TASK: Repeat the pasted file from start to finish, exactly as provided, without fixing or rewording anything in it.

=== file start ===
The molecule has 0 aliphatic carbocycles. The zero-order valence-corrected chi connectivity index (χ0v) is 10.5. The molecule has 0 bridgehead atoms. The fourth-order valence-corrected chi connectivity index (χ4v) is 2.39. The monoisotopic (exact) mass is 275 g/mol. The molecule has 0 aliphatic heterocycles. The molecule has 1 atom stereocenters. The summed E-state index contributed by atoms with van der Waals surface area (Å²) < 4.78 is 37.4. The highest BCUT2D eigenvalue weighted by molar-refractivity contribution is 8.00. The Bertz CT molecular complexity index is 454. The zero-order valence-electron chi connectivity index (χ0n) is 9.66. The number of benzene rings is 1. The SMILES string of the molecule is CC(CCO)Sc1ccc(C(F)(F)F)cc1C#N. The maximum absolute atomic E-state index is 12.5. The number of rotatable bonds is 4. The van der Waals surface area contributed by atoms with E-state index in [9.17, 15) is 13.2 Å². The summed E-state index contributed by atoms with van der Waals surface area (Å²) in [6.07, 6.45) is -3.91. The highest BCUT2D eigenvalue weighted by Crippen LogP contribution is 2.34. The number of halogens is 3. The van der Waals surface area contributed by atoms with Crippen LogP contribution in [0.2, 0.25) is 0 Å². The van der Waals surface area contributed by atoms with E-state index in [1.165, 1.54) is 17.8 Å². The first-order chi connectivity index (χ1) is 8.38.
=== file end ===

The molecule has 0 aliphatic carbocycles. The zero-order valence-corrected chi connectivity index (χ0v) is 10.5. The molecule has 0 bridgehead atoms. The fourth-order valence-corrected chi connectivity index (χ4v) is 2.39. The monoisotopic (exact) mass is 275 g/mol. The molecule has 0 aliphatic heterocycles. The molecule has 1 atom stereocenters. The summed E-state index contributed by atoms with van der Waals surface area (Å²) < 4.78 is 37.4. The highest BCUT2D eigenvalue weighted by molar-refractivity contribution is 8.00. The Bertz CT molecular complexity index is 454. The zero-order valence-electron chi connectivity index (χ0n) is 9.66. The number of benzene rings is 1. The SMILES string of the molecule is CC(CCO)Sc1ccc(C(F)(F)F)cc1C#N. The maximum absolute atomic E-state index is 12.5. The number of rotatable bonds is 4. The van der Waals surface area contributed by atoms with E-state index in [9.17, 15) is 13.2 Å². The summed E-state index contributed by atoms with van der Waals surface area (Å²) in [6.07, 6.45) is -3.91. The highest BCUT2D eigenvalue weighted by Crippen LogP contribution is 2.34. The number of halogens is 3. The van der Waals surface area contributed by atoms with Crippen LogP contribution in [0.2, 0.25) is 0 Å². The van der Waals surface area contributed by atoms with E-state index in [1.165, 1.54) is 17.8 Å². The first-order chi connectivity index (χ1) is 8.38.